The Times of Swaziland Newspaper dated 13/06/2015 reported that another suspect has died while being tortured by the Criminal Investigation Department of the Royal Swaziland Police Force based in the Manzini Police Station. This was after the man who has now been named as Luciano Reginaldo Zavale, a Mozambican national, was arrested at his business as a hairdresser in front of his customers who were shell shocked at the comments made by the police officers when then boldly said that was the last they were seeing of him.

This all unfolded at 8:30am only for the police to announce a couple of hours after his arrest, that he had suddenly died while being interrogated. Of course he had died because they made sure they carried out the threat they made in front of his customers while arresting him. It has now been reported that these officers are being protected by the State, according to the Times of Swaziland dated 17/06/2015 they have been instructed by their superiors to remain in the police camp for their own ‘safety’. So their safety is far more important than their immediate arrest for the crime they have committed.

A Man has died in their hands and there is absolutely no one to answer for that crime! This is the injustice we are always condemning at Swazi Vigil and one of the very reasons that I joined the Swazi Vigil group of political activists. The continuing state of injustice and violation of human rights in Swaziland at the hands of King Mswati’s Tinkhundla System of government which is all about the benefit of a minority of his loyal friends while the masses of Swazi citizens starve and suffer without justice! Enough is enough! We shout for democracy and equality in Swaziland!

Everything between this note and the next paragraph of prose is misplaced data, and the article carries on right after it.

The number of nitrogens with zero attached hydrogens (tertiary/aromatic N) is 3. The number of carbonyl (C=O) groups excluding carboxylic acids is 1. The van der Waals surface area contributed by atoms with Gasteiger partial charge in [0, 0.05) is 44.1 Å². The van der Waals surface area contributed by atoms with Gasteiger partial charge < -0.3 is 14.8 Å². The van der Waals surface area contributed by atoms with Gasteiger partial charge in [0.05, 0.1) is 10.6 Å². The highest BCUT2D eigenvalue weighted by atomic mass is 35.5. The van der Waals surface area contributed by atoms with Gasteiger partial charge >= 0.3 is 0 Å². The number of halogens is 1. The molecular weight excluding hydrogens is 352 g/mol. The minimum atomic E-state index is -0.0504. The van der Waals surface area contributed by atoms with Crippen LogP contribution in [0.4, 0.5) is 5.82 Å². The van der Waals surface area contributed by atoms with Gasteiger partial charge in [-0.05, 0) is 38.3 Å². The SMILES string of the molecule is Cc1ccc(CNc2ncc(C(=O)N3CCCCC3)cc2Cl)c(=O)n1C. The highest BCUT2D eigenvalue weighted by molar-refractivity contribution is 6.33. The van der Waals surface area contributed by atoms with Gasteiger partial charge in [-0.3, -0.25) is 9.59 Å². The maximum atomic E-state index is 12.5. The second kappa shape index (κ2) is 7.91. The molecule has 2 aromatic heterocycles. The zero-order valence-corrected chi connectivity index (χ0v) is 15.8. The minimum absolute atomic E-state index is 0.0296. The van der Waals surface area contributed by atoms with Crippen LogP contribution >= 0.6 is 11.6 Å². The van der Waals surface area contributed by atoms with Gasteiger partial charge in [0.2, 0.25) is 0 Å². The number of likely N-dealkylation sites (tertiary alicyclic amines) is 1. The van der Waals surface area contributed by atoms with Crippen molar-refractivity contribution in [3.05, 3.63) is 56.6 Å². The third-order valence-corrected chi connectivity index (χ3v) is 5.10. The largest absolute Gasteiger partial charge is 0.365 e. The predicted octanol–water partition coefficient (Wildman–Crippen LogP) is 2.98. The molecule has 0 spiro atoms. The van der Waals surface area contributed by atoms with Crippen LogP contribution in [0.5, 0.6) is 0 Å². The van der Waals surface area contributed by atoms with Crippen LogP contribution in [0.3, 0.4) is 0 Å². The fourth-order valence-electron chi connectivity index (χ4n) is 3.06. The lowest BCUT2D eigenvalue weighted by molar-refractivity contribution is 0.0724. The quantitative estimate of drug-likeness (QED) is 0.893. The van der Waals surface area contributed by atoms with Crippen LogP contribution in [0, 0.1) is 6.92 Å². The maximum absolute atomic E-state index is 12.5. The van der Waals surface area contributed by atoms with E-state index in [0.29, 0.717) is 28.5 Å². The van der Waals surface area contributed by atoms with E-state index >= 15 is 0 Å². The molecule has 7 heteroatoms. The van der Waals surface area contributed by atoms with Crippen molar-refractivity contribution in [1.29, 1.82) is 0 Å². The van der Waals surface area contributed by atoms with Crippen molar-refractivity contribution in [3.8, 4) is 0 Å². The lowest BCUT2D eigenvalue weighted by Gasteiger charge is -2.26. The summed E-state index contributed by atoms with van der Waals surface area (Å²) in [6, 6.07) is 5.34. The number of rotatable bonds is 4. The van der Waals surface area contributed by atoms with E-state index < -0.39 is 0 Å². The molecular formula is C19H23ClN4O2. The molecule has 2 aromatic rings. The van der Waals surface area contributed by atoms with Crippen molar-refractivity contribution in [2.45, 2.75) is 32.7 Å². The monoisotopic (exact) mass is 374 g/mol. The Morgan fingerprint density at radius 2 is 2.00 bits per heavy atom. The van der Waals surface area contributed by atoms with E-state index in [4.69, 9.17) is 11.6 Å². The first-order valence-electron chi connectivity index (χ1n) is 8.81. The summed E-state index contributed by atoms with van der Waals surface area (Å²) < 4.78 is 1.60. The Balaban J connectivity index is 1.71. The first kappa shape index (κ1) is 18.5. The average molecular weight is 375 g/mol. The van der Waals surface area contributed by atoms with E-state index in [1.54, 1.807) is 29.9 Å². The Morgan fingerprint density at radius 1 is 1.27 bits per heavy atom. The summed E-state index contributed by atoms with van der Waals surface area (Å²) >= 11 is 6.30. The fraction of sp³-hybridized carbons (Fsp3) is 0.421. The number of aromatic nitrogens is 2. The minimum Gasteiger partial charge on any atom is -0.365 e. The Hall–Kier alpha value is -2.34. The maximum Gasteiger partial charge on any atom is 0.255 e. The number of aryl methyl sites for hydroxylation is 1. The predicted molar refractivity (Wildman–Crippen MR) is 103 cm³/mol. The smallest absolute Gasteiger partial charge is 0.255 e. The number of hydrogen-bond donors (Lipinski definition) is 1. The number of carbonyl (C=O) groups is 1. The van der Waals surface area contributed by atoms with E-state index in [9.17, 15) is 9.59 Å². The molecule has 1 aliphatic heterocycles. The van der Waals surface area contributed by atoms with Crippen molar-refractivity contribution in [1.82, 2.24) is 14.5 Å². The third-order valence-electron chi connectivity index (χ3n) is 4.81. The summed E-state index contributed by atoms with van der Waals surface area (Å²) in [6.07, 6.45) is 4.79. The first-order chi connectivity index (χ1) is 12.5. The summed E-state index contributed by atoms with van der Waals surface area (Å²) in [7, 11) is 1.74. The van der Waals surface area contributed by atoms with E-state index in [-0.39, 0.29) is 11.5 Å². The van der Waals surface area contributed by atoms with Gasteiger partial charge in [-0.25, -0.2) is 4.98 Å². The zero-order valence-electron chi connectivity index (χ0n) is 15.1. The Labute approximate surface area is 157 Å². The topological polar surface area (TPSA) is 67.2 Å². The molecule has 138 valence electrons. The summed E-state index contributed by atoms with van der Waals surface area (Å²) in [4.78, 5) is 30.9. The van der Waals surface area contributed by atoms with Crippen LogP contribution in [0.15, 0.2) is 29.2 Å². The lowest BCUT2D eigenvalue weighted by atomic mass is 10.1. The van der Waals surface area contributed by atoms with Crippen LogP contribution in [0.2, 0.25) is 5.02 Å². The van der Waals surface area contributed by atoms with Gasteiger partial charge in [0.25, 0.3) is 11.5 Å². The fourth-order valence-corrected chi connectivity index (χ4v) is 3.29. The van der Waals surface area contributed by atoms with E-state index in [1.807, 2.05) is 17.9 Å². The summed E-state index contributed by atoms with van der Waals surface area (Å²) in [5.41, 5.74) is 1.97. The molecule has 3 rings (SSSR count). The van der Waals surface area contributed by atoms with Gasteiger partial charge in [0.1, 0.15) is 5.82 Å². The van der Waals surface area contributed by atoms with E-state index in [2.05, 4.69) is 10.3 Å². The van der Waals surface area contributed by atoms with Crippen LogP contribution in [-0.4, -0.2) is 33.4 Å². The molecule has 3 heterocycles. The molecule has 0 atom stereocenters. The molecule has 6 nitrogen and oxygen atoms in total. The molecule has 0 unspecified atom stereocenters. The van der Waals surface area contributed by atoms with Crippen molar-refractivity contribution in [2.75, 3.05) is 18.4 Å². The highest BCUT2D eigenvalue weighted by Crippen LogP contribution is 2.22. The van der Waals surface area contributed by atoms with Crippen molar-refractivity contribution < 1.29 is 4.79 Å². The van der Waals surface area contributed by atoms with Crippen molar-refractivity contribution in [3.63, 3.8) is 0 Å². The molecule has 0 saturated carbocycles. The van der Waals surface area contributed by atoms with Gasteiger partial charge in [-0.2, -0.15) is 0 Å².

By: Siphiwe Mathabela

References:

1. Swazi Observer, Gashing Wound found in Luciano Zavale's head, http://www.observer.org.sz/news/pick-of-the-day/73808-gashing-wound-found-in-luciano-zavale%E2%80%99s-head.html, Date Accessed: 19/06/2015

2. Times of Swaziland, MOZ MAN'S DEATH: 3 COPS STOPPED FROM WORK, http://cc.bingj.com/cache.aspx?q=Luciano+Reginaldo+Zavale&d=54049101562512534&mkt=en-GB&setlang=en-GB&w=eH9XMotm8der9NgqxWomq8Zx3KGWhRa5, Accessed 17/06/2015

3. Times of Swaziland, Zavale Was Never Tortured - COPS, http://www.times.co.sz/news/103254-zavale-was-never-tortured-cops.html, Date Accessed: 17/06/2015

 

The Swaziland High Commissioner in London, Mrs Dumsile T. Sukati, was left flustered when she was confronted by human rights activists at the Swaziland Vigil outside the Swaziland High Commission on Saturday, 13th June 2015.

Mrs Sukati was travelling in her official Mercedes on her way to cucumber sandwiches with the Queen on the occasion of the annual ceremonial military parade Trooping the Colour.

The Vigil had noticed that they were being closely monitored by someone who appeared to be an official from the High Commission, which is near Buckingham Palace. Suddenly a car flying the Swaziland flag emerged. Unfortunately for the High Commissioner it was stopped by traffic lights and the activists pounced, reducing the envoy to hiding her face behind a magazine.